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Updated: January 22, 2014 17:07 IST

The common thread

  • Shilpa Agarwal
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Drawn to Indian textiles: Jayadevi Cholayil
Drawn to Indian textiles: Jayadevi Cholayil

Jullaaha, a boutique in women’s ethnic wear, offers handcrafted, socially responsible and natural clothes

The allure of Indian textiles and her efforts to keep it vibrant led Jayadevi Cholayil to start Jullaaha, a niche boutique in women’s ethnic wear. With a NIFT Diploma and a creative streak that incorporates a social agenda, she created Jullaaha and its line of handcrafted, socially responsible and natural clothes.

Laboured by hand

Garments laboured by hand always have been prized over their machine-made counterparts. Starting from a small batik unit from the terrace of her home, Jayadevi has now designed saris for personalities such as Aishwarya Rai, Suhasini Maniratnam and Kushboo Sundar, to name a few. Natural elegance, subtlety and high-quality workmanship sum up the DNA of the label Jullaaha. The collection comprises saris, custom-made lehengas, salwars, ethnic stoles and skirts, men’s and kid’s wear.

Reaching out to women

Jullaaha also provides livelihood to many women from less privileged backgrounds as they are taught traditional techniques such as batik, block-printing, kalamkari, silk and mural painting. One of the endeavours for the uplift of women is the training conducted by the studio for those in Banyan, an institute for intellectually challenged women.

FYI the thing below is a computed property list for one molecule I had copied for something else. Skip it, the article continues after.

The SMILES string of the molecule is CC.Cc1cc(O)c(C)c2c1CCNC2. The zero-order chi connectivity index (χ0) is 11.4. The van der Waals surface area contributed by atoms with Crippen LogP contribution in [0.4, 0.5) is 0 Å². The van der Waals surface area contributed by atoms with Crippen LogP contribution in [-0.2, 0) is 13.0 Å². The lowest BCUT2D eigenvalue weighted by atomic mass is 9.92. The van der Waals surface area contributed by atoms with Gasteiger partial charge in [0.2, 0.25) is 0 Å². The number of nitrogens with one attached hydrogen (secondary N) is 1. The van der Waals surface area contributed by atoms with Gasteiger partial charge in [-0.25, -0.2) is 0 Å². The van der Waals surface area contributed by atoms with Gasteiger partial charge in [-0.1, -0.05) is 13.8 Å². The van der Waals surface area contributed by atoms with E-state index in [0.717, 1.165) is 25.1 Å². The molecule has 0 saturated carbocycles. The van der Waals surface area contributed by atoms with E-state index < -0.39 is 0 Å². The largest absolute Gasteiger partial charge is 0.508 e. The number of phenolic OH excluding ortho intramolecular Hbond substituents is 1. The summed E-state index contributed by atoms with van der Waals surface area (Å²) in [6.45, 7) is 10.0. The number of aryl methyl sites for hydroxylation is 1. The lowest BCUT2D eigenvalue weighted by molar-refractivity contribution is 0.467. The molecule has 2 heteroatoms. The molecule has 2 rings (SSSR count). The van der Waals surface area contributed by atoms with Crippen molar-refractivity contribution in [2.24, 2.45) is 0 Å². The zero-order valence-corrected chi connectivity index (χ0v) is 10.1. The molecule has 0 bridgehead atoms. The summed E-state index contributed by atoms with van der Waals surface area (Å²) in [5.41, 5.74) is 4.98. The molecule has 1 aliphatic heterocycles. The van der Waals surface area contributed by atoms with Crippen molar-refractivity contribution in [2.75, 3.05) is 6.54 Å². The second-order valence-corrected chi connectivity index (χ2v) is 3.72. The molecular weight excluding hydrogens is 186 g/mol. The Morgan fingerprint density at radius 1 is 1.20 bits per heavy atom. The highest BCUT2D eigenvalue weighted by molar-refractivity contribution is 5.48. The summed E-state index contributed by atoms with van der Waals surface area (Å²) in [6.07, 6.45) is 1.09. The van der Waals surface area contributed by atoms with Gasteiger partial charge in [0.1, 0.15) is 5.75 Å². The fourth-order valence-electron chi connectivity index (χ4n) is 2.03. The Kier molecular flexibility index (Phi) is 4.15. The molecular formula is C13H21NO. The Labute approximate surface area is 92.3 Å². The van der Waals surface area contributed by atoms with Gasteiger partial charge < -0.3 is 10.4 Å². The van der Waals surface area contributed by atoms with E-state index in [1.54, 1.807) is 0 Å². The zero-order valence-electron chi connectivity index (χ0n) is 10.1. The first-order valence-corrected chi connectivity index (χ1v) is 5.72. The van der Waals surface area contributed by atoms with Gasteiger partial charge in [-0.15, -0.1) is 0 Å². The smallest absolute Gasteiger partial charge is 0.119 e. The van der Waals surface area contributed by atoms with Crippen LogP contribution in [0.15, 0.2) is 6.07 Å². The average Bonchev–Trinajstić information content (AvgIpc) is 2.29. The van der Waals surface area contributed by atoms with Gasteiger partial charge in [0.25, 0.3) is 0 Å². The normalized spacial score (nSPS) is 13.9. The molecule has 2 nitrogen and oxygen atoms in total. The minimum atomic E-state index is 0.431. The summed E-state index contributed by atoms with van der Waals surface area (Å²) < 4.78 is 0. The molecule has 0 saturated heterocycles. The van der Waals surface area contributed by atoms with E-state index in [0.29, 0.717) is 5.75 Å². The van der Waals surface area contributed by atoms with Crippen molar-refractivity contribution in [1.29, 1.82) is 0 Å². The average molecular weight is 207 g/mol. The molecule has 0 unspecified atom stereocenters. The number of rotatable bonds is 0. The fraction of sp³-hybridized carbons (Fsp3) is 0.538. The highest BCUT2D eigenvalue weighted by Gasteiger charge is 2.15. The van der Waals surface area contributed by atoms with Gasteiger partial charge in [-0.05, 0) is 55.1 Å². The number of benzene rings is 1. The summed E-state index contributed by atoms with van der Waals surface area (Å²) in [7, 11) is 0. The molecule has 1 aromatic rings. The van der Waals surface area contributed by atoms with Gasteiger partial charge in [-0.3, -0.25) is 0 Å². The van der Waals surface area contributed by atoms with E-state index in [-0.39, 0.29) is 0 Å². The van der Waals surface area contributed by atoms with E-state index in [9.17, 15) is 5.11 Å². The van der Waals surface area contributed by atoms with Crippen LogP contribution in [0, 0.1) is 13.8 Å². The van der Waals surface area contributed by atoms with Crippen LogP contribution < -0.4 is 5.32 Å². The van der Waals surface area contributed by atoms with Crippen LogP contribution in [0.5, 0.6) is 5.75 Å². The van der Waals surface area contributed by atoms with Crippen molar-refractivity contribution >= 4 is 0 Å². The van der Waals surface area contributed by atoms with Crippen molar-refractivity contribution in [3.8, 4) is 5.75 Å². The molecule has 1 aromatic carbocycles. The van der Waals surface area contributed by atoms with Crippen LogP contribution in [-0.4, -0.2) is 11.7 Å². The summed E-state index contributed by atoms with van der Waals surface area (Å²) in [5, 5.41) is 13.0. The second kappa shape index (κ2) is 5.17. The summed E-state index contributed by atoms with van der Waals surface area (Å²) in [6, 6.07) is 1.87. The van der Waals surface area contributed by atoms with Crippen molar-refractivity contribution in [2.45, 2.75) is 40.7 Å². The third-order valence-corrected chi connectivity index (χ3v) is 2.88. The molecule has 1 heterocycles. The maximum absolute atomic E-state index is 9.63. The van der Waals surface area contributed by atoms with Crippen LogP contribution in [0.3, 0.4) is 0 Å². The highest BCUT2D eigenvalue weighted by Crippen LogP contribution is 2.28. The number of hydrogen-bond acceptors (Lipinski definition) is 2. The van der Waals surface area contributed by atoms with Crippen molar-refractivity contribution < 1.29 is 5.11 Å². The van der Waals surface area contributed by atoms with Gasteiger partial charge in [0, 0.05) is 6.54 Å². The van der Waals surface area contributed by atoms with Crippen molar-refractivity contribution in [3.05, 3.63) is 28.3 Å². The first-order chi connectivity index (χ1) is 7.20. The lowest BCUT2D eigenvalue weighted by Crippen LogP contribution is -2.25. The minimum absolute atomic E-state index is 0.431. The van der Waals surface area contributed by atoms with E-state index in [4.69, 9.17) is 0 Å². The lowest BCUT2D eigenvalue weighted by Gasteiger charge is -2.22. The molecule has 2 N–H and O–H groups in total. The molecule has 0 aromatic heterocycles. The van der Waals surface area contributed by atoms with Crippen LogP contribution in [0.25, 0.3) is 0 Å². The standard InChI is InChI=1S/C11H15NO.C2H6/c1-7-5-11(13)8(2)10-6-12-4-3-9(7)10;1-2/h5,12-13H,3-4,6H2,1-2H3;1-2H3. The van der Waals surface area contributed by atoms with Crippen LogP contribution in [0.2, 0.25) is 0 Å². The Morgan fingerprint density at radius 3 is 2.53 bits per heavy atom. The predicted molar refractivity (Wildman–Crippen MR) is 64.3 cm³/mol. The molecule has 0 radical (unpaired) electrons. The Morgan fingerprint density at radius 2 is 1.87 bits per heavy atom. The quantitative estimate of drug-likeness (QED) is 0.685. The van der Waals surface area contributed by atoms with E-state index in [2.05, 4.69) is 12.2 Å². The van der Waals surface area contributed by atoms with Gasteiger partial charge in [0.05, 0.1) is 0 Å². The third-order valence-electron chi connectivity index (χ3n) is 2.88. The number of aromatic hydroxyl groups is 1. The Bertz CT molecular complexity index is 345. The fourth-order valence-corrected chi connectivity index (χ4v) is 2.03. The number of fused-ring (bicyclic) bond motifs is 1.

Jayadevi, also the director of the Cholayil Group, has ventured into a range of Ayurvedic personal care products at Jullaaha. Handmade with herbs and butters, they come in kalamkari packaging. “At Jullaaha and Cholayil, we offer consumers Ayurveda in the form of soaps and medicines and natural dyes, and handcrafted Indian textiles that are eco-friendly and beneficial to humanity,” says Jayadevi.

Jayadevi was the sole representative from Chennai at the World Craft Council Summit last year, which showcased the rich legacy of Indian crafts. “For me, empowering women in our country is very important. I believe that a venture has to have a purpose, beyond just making money.”

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